The ambassador of the US to Uganda visited Dr Kabirizi to interest her in training locals living in Internally Displaced (IDP) camps as they relocated back to their homes.
“It was not easy because the first time we were there, we were almost ambushed. I never gave up. Gulu Women Dairy Farmers Cooperative Society made and continues to make an impact. When I first interacted with the women, some had no ears, lips were cut off. It was sad,” she recollects.
The group got the cows, planted the grass, and got more donors.
Today, the Gulu based female farmers have processing equipment and are able to pack yoghurt, ice cream and cheese and sell it in Gulu and in Southern Sudan.
The World Bank funded a project known as Commercial Production of Dairy Perret which benefitted farmers in Hoima, Masaka and Mbarara, Luweero and Wakiso by funding the International Potato Centre which requested Dr Kabirizi worked for them on how to conserve sweet potato vines for more than six months.
She involved young people to grow them and sell them to livestock or cattle, pigs and goats.
Her experience has endeared her to consult with Heifer International Uganda as a trainer for farmers on how to conserve feed for dry season in Gulu, Kyotera, Wakiso, Mityana and Kiboga.
Tips for urban dairy farming
“With a small piece of land, one can use garbage and turn it into wealth. You can make silage from potato vines, pineapple peels and fresh banana residues mixed with grass hay. I encourage youths who might not have the money to buy the cows but can make money out of silage. That garbage will also help KCCA to reduce their expenses,” says Dr Kabirizi.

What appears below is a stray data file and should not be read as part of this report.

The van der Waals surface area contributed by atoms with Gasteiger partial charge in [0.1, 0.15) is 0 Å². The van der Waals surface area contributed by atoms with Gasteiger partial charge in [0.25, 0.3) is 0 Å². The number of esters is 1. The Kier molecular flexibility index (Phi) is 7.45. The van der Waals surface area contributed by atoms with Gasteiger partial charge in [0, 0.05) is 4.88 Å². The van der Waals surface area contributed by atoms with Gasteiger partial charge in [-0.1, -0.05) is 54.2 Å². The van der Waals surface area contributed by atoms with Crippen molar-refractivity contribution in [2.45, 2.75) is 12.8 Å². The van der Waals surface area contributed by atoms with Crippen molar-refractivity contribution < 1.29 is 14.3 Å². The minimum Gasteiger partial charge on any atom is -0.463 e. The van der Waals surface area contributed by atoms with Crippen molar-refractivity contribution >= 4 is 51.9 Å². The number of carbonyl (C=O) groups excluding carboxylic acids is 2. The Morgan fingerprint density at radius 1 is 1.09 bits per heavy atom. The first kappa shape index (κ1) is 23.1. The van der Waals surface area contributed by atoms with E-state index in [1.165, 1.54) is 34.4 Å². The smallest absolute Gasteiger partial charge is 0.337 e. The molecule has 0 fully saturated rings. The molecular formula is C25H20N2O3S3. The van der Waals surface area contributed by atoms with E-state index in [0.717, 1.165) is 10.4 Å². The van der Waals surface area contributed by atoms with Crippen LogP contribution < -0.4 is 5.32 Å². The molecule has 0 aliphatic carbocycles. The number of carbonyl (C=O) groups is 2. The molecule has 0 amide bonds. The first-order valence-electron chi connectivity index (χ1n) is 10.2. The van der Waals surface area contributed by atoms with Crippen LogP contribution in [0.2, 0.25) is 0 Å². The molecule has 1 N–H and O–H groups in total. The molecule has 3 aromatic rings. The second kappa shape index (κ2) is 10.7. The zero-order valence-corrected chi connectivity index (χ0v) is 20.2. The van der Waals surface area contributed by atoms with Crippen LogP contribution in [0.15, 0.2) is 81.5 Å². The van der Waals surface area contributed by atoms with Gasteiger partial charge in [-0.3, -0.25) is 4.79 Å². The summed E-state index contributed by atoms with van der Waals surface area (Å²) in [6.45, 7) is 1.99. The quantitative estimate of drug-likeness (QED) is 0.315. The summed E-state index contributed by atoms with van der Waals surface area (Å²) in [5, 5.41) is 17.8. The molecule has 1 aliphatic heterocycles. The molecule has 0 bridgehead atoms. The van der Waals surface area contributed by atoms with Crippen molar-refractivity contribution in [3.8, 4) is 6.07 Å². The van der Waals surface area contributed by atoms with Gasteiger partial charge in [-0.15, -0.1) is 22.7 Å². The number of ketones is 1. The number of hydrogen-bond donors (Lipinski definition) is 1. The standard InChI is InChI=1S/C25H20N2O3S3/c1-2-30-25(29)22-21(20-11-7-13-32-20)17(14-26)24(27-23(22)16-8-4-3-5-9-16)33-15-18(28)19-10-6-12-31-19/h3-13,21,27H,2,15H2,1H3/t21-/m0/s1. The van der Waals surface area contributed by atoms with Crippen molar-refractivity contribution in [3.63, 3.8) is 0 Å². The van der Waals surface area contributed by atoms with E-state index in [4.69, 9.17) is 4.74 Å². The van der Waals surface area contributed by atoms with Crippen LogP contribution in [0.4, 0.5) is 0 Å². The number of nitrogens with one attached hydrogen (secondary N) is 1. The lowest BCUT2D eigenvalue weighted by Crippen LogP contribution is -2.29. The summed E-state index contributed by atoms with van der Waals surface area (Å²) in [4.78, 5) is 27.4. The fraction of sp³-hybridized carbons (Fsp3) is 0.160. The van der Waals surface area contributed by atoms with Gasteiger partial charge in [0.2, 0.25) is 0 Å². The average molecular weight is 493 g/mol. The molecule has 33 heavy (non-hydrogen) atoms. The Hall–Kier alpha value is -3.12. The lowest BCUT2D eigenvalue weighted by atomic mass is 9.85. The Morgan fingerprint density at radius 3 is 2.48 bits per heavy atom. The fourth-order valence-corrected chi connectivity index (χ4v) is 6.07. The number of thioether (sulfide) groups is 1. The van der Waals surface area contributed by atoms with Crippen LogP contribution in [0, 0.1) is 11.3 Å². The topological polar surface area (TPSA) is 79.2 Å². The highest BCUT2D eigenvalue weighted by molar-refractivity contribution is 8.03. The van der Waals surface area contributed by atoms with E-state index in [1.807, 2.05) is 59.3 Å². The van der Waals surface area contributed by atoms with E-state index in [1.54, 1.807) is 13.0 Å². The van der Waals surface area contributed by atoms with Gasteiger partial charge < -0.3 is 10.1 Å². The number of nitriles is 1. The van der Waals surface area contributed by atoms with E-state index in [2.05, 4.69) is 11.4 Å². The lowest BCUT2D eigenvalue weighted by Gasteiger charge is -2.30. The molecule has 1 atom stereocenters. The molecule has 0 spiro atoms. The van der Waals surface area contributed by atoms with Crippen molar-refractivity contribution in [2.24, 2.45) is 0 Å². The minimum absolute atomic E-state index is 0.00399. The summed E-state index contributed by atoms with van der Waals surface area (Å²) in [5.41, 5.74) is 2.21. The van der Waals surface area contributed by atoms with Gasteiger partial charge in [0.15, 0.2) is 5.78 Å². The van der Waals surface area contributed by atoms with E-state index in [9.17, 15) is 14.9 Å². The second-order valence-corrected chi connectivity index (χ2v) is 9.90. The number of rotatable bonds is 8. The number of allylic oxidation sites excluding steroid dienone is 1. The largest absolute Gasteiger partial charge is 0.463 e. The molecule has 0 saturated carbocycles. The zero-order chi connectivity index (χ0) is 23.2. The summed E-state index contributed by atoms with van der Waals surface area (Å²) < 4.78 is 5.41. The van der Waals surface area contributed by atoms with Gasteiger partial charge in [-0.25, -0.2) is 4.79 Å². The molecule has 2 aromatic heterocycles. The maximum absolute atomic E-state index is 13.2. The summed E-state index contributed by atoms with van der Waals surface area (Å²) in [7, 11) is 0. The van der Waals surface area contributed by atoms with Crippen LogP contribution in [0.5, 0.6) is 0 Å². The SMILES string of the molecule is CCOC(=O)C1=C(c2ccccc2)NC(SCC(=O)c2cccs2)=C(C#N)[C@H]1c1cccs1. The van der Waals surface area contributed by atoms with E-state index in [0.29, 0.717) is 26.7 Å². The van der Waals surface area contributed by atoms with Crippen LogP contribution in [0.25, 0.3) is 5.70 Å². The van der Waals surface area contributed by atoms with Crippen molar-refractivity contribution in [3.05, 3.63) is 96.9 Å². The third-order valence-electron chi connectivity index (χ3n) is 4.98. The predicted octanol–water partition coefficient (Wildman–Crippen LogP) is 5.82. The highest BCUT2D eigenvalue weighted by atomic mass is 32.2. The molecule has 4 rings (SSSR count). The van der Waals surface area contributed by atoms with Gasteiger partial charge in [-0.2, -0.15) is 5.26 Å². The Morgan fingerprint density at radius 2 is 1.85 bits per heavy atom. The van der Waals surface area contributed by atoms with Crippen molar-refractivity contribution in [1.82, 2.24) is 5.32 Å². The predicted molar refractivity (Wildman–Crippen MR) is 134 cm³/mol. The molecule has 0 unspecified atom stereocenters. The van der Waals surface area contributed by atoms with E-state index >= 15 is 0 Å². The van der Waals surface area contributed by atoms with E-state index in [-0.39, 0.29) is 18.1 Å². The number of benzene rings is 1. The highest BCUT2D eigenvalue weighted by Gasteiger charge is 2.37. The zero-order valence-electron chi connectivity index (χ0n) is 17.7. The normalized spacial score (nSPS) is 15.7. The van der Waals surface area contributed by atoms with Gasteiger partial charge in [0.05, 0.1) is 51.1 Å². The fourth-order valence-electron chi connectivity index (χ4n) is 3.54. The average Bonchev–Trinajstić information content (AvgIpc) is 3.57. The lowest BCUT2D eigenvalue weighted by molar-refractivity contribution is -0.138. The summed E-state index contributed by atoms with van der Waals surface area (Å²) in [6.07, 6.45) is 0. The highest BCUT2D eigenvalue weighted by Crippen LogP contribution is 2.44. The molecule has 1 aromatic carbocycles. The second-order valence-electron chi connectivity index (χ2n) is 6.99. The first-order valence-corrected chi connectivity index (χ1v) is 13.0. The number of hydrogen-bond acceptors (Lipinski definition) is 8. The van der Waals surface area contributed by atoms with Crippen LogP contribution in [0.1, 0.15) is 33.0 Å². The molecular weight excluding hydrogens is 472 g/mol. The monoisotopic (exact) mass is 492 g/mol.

She also advises that the breed of the cow is key: many farmers are interested in the pure Frisians- the black and white- because they say they produce a lot of milk but milk is a function of so many factors.
“I recommend cross breeds which can give you 25 or 30 litres per a day. They are easier to manage, and are tolerant to diseases. You have to ensure that you have sufficient feed before you get into urban dairy farming as well as manure disposal,” the agriculturalist explains.
Importance of research
She says that research will be important in turning around fortunes of the agricultural sector in Uganda.
“Agriculture starts with research. We are not going to use the same technology which our ancestors used. The most unfortunate thing is that the money allocated to research is little. In fact, most of the money used in research is donor funded. Now there is donor fatigue, the donors don’t have money, so the government should give more money to researchers to improve productivity,” the seasoned agronomist advises.
Dr Kabirizi acquired a PhD at Makerere University under the National Livestock Resources Research Institute (NaLIRRI) in 1975. One of the expectations under research is development of technologies. Her focus was dairy farming. During and after her academic research, she interacted and worked with a number of dairy farmers in 100 districts of Uganda sharing knowledge but also writing project proposals for funding.